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Thursday, November 8, 2012

Iran Shot at U.S. Drone in Neutral Airspace, Pentagon Says

Iran warplanes shot at an unmanned U.S. surveillance drone in international airspace last week, said the U.S. Department of Defense today. The aircraft wasn’t hit, the Pentagon said, but this is the first reported instance of such an attack. Pentagon officials also said the U.S. government strongly protested the incident with Tehran. The Pentagon kept silent on the attack, which occurred on November 1, claiming restrictions on its ability to communicate about surveillance missions, but some analysts believe disclosing it could’ve been perceived as controversial so close to the election. A Pentagon official also added this did not constitute a reason to retaliate, a response that could hinder diplomatic efforts to stop Iran’s nuclear program. The drone was flying over the Persian Gulf, a busy route for the transport of oil.

China’s Leadership Transition Begins

China’s 18th Communist Party Congress opened today in Beijing, setting the stage for a once-in-a-decade power transfer. President Hu Jintao stood before 2,000 party delegates, talking to new leaders about what he sees as the biggest challenges ahead. He acknowledged corruption as one of the problems threatening the credibility of the party, but added that it must stay in charge, even in the face of growing protests. He also discussed health care, the environment, food and drug safety and public security as problematic areas. “Combating corruption and promoting political integrity, which is a major political issue of great concern to the people, is a clear-cut and long-term political commitment of the party,” Hu said. He added that China should grow stronger, reinforcing its army and asserting its authority on the seas that surround the country, referring to territorial disputes with Japan and South China Sea neighbors. Xi Jinping, China’s next president and a “princeling” (heir of one of China’s civil war veterans), will take over after the end of the Congress in 10 days. He is thought to be a cautious reformer.

Guatemala: 7.4 Earthquake Claims at Least 52 Lives

A 7.4 earthquake in Guatemala killed at least 52 people yesterday and left another 22 unaccounted for. The quake, with an epicenter off the Pacific Coast, affected 1.2 million people, about 700 of whom had to find shelter. “They have no drinking water, no electricity, no communication and are in danger of experiencing more aftershocks,” said President Otto Pérez Molina. He also asked residents to leave buildings in order to avoid the consequences of aftershocks. The earthquake hit hardest in the mountainous department of San Marcos, which Pérez Molina declared a disaster area and where 40 people died. The tremor razed houses and buildings, and a prison wall fell, forcing the authorities to move 98 inmates to another jail.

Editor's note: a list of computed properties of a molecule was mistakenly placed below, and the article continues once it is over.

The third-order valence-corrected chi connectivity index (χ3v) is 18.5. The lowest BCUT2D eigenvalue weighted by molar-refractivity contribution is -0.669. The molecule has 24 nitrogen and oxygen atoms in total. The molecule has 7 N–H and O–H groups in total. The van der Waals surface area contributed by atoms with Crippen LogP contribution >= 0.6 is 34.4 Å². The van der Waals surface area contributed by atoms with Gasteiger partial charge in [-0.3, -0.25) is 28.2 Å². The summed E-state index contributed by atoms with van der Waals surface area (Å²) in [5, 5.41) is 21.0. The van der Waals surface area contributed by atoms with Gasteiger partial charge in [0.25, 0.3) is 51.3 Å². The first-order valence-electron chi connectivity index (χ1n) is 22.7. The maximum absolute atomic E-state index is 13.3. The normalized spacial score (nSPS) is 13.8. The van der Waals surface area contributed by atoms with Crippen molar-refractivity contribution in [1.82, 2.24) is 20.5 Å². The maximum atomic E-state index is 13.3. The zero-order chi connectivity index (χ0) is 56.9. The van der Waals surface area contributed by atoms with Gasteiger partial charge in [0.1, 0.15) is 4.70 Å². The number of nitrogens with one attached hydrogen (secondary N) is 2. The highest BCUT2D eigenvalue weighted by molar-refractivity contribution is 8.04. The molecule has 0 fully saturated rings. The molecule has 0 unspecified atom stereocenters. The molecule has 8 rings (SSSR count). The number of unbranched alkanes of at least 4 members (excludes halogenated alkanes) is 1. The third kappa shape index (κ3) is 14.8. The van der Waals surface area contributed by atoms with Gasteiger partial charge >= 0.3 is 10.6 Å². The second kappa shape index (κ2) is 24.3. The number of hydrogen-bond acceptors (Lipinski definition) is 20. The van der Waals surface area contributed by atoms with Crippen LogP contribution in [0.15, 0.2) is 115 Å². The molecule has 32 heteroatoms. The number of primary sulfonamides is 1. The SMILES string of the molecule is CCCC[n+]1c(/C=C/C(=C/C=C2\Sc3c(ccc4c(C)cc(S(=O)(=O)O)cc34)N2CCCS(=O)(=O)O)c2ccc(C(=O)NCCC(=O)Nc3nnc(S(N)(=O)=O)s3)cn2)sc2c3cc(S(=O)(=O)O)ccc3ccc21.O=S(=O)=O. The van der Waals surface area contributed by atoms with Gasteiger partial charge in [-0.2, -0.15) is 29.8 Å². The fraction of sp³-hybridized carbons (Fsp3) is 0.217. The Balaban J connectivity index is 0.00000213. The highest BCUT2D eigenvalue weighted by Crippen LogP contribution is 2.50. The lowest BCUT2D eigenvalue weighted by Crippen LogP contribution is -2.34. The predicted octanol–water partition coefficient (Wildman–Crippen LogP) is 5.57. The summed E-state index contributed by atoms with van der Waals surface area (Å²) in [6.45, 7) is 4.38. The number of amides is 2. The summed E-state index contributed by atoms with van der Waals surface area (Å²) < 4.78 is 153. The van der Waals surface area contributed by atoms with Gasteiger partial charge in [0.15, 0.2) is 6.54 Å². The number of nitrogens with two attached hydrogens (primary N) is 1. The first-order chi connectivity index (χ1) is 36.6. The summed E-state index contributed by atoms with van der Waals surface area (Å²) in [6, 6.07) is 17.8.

Arizona Shooter Faces His Victims in Court

Jared Loughner, the 24-year-old man who killed six people and wounded another 13 during a rally for Congresswoman Gabrielle Gifford last year, was sentenced to seven consecutive life sentences, one for each of the people who died and one for Gifford. Loughner, who has a history of mental illness, agreed to a guilty plea in exchange for being spared the death penalty. Former Astronaut Mark Kelly, Gifford’s husband, addressed Loughner directly: ”though you are mentally ill, you are responsible for the death and hurt you inflicted upon all of us on January 8 of last year,” he said. Talking about his wife, who has been in recovery since being shot, he added: “you may have put a bullet through her head, but you haven’t put a dent in her spirit and her commitment to make the world a better place.” Kelly also took the opportunity to criticize Arizona Governor Jan Brewer for saying the size of Loughner’s weapon’s magazine had nothing to do with the killing, and the Arizona legislature for choosing an official state firearm only weeks after the shooting.

New Likely “Super-Earth” May Be Habitable

Scientists discovered a new planet in a “habitable zone,” the zone around a star where liquid water may exist. Called “super-Earth” because of its size, it sits in a system 42 light years away, orbiting an orange star researchers named HD 40307. That star system is already home to three known super-Earths, or rocky planets, but they appear too close to the sun to be habitable. This one, named HD 40307 g, is seven times the size of Earth and does not seem to show the same face to its star all the time, the way the moon does to Earth. This means it may have days and nights, which would make for temperatures propitious to life. Scientists still don’t know what it’s made of, however. It could be rocky, but it could also be a gas giant, like Neptune.

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